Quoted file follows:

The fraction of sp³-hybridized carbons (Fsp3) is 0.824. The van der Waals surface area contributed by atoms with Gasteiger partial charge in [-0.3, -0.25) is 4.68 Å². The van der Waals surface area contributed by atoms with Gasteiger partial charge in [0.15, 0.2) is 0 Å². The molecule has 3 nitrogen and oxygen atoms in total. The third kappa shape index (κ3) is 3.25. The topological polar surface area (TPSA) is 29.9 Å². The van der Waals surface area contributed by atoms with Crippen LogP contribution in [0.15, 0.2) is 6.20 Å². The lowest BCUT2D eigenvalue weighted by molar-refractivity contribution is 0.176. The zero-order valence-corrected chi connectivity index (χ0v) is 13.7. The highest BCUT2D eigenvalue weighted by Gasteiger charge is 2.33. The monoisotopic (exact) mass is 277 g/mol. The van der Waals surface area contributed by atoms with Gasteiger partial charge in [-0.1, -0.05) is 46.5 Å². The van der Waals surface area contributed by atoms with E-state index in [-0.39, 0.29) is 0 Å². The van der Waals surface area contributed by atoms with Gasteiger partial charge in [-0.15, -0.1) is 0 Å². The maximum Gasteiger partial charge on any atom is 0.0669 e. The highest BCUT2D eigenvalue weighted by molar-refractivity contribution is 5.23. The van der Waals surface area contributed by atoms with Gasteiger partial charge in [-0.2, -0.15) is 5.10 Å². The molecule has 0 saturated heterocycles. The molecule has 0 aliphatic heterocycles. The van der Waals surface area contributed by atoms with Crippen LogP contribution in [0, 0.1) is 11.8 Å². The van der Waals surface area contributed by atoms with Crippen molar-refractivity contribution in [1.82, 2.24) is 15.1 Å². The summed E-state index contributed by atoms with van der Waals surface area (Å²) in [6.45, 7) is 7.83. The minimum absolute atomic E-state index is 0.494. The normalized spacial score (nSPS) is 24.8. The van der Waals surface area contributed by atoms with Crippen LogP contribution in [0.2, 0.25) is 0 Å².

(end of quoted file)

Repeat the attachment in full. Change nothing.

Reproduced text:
The fraction of sp³-hybridized carbons (Fsp3) is 0.824. The van der Waals surface area contributed by atoms with Gasteiger partial charge in [-0.3, -0.25) is 4.68 Å². The van der Waals surface area contributed by atoms with Gasteiger partial charge in [0.15, 0.2) is 0 Å². The molecule has 3 nitrogen and oxygen atoms in total. The third kappa shape index (κ3) is 3.25. The topological polar surface area (TPSA) is 29.9 Å². The van der Waals surface area contributed by atoms with Crippen LogP contribution in [0.15, 0.2) is 6.20 Å². The lowest BCUT2D eigenvalue weighted by molar-refractivity contribution is 0.176. The zero-order valence-corrected chi connectivity index (χ0v) is 13.7. The highest BCUT2D eigenvalue weighted by Gasteiger charge is 2.33. The monoisotopic (exact) mass is 277 g/mol. The van der Waals surface area contributed by atoms with Gasteiger partial charge in [-0.1, -0.05) is 46.5 Å². The van der Waals surface area contributed by atoms with E-state index in [-0.39, 0.29) is 0 Å². The van der Waals surface area contributed by atoms with Gasteiger partial charge in [-0.15, -0.1) is 0 Å². The maximum Gasteiger partial charge on any atom is 0.0669 e. The highest BCUT2D eigenvalue weighted by molar-refractivity contribution is 5.23. The van der Waals surface area contributed by atoms with Gasteiger partial charge in [-0.2, -0.15) is 5.10 Å². The molecule has 0 saturated heterocycles. The molecule has 0 aliphatic heterocycles. The van der Waals surface area contributed by atoms with Crippen LogP contribution in [0, 0.1) is 11.8 Å². The van der Waals surface area contributed by atoms with Crippen molar-refractivity contribution in [1.82, 2.24) is 15.1 Å². The summed E-state index contributed by atoms with van der Waals surface area (Å²) in [6.45, 7) is 7.83. The minimum absolute atomic E-state index is 0.494. The normalized spacial score (nSPS) is 24.8. The van der Waals surface area contributed by atoms with Crippen LogP contribution in [0.2, 0.25) is 0 Å².